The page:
Studio Manager Mediation: Slowing Down

We work like crazy. As a studio manager/producer/assistant/blogger life very rarely slows down to the point where I can step back and reflect on it. When it does though, I find myself mulling over aspects of this job that might seem so inconsequential, but for me hold deeper meanings. I’ve decided to start this monthly series on the blog to take a minute and stop, reflect, and write about some of the aspects of being a studio manager that really impact me. These are my studio manager meditations.

chris crisman studio manager meditation slowing down

Slowing down can be hard – very hard sometimes. There’s a certain pace at which we, and I’d hazard a guess, most freelancers in this industry function on that is best described as breakneck. It’s an easy groove to fall into and function in. Work begets more work and busyness begets even more busyness; similar to the snowball effect, things keep building and building, and when we’re hitting our stride the pace of work and life can be crazy.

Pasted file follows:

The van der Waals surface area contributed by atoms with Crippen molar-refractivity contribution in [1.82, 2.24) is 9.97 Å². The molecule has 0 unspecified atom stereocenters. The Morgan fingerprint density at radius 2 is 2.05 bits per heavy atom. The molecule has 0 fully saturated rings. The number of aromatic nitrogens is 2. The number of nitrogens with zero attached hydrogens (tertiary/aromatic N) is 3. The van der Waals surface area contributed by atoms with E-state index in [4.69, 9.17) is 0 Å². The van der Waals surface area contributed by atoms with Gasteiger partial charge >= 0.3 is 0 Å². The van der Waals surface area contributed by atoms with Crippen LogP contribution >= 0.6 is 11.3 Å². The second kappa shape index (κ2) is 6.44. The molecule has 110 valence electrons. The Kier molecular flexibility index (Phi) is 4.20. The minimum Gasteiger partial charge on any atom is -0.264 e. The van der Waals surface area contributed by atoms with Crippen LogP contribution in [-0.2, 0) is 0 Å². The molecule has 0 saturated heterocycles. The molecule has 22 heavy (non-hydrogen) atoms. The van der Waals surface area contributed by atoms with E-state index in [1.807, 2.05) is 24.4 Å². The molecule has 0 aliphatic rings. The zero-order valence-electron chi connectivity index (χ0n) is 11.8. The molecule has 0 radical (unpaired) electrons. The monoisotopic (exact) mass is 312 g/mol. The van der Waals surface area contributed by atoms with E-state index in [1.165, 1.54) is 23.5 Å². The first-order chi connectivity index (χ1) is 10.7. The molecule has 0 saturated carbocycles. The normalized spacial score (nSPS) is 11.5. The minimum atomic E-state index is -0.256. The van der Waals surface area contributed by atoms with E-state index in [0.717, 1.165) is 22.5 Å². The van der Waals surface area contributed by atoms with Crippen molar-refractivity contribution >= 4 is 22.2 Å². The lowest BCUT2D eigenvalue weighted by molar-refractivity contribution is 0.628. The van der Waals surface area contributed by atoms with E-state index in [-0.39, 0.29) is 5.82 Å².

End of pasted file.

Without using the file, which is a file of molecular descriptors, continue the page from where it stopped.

More times than not, when an opportunity presents itself to slow down, it can be an opportunity missed. Sure you’ll take a day or two off from the grind, but will you actually unplug? The easy answer is no. I’ll be the first to admit to checking emails on vacation and thinking work-related thoughts al all hours of the day, night, and even when I’m supposed to be tuned out.

For me at least, this is why I’ve learned not to fear slowing down – it affords just a bit of time for a nice respite. A time to work not quite as hard as we normally do, and free up some energy to think and concept the next big idea – which will naturally function to ramp up the pace and get us right back to being as busy as ever.

Of course, working as a freelance ship in the vast sea of the photo industry, sometimes that slow period can feel like you’re taking on water. To keep with the boating analogy, in the past it was very hard for me to disassociate the idea of slowing down a bit with a total sinking of the proverbial ship. Yet inn the past few years – 2014 especially, I’ve also learned to embrace slowing down, even if only for a few days or a week. It’s just as natural as being incredibly busy.

Certainly you can’t stay stuck at one extreme or the other – the consequences of either aren’t healthy or livable for any extended period of time. There’s a balance to be struck in this life, and it is okay to accept slowing down as a small part of that balance.